In 2008, about $300 billion in remittances were sent — more than twice as much as the all official foreign aid to developing nations. Unlike the top-heavy, sometimes misguided transfers of funds overseen by large international agencies such as the IMF or World Bank, individual remittances go directly to the people they are intended to help, paying for school fees, medical bills, and small businesses. And, even in the economic downturn, remittance rates have remained relatively constant, an important stabilizing factor in uncertain times.
The World Bank’s Dilip Ratha, a leading expert on remittances, showed that remittances around the world went up by about 8 percent last year. While foreign direct investment to Mexico dropped by more than 30 percent last year; remittances were down only 4 percent. Migrants send money home in good times and bad.
Remittances should be easy to send, not laden with high fees, and easy to redeem on the other side. And those who send the money like to know that it is being put to good use. In one MacArthur-supported study, researchers at the University of Michigan are working with Bank Agricola of El Salvador to test new financial products that give migrants greater control over how their remittances are used.
Migrants also help their countries of origin by stimulating others to invest there; spreading information about investment opportunities, building international networks, sharing technology. The growth of the IT industry in India is a good example. MacArthur is financing research at Harvard that examines how. And migrants can push positive change back home through what they learn in their new countries, leading to improvements in health care, education, human rights, or the use of technology.
But with all these positives, we know that migration also has negative effects on developing countries. It separates families, leaving children to be raised by grandparents. It can drain the most vital members away from struggling rural communities. And it may take the pressure off governments that fail to provide security or encourage economic growth.
Let me now move to my second point: Governance of migration. This is perhaps the key issue. Complex, highly sensitive, inherently transnational, migration policy presents a daunting prospect. Yet millions of people suffer for lack of systems of governance that are rational, transparent, or fair.
MacArthur’s governance work is aimed at three levels — global, regional, and bilateral.
At the global level, MacArthur is the leading nongovernmental supporter of the Global Forum on Migration and Development. The Forum emerged from a UN High-Level Dialogue held in September 2006 that raised, but did not resolve, important issues. It is an annual meeting of representatives from more than 150 governments around the world, who gather to explore common interests in a better system for migration.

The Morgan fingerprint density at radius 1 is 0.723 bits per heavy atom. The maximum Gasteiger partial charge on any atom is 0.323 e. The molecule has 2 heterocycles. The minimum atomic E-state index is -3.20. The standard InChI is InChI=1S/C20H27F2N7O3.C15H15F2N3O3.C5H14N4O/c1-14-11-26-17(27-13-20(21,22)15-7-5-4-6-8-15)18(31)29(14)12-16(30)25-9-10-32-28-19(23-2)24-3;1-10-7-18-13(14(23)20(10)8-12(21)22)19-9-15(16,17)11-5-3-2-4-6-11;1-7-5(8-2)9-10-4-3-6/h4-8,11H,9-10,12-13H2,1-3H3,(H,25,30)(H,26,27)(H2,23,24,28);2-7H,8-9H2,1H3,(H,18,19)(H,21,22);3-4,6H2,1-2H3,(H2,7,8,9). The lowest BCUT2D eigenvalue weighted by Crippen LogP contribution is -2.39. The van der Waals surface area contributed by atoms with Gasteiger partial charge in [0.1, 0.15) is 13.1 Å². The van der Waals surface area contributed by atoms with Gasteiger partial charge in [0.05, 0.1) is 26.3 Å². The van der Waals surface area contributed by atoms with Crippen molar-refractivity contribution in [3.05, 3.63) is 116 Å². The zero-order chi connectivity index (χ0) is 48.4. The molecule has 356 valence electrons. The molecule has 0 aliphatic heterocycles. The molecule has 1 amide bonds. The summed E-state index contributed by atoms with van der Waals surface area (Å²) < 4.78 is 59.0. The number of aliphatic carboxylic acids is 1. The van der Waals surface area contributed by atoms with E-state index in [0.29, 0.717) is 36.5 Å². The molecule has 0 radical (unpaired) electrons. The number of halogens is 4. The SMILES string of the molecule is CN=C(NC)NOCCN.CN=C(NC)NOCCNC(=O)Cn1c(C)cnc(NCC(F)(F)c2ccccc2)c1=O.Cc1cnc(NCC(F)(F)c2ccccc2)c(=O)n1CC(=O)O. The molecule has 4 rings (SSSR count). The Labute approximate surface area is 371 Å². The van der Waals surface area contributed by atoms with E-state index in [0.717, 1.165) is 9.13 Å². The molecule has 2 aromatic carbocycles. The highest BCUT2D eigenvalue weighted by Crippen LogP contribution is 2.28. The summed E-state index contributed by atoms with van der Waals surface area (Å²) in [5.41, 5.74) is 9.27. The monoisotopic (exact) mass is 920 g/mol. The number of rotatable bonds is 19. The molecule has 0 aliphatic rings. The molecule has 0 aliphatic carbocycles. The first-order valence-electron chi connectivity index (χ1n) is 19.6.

The Forum is not a formal governance process. Participating countries do not commit themselves to binding agreements. But they share what has proved helpful, find ways to co-operate, discover areas of mutual interest in a politically neutral space. Common norms and standards can emerge.
Some issues: There need to be better ways for migrants to go back and forth (what is called temporary or “circular” migration.) Migrants should have more freedom in choosing which country will be their primary residence. They should be able to move their pensions and benefits. And they should not face onerous double taxation.
We do not expect to see a world body that will govern migration any time soon. But nations can work together to ensure that migrants are treated more fairly and migration becomes a safer, more positive experience.
Another key topic for the Forum is improving how migrant labor is recruited. The healthcare sector is a primary area of concern. MacArthur is the lead sponsor of a code of ethics for recruiting nurses to the United States from abroad. So far, 42 health-care organizations, nurses’ associations, and other stakeholders have signed on to this voluntary code of conduct, launched in September 2008. It requires transparent employment contracts and fair labor practices, and prohibits mistreatment, such as confiscating the passports of foreign nurses. With MacArthur funding, a similar global code is being prepared at the World Health Organization.
Until recently, the attitude of the United States had been an obstacle to the effectiveness of the Forum. The Bush administration believed that migration issues could not be discussed productively at the global level, and did not participate. But the Obama administration, advised by MacArthur grantees like the Migration Policy Institute, has reversed course and intends to be at next Forum in Athens this November.
The regional and bilateral levels are where the most concrete agreements on immigration take place, involving countries that share boundaries, economies, even security concerns. There are thirteen Regional Consultative Processes on migration in the world. Nearly every nation participates in one of them — from Asia, to southern Africa, to the former Soviet Union.
Particularly promising are cross-regional talks between the Persian Gulf states and the countries of South and Southeast Asia that supply hundreds of thousands of temporary workers to the Gulf. In January 2008, 20 countries signed the Abu Dhabi Declaration, which calls on both origin and destination nations to prevent illegal recruitment practices and put labor protections in place.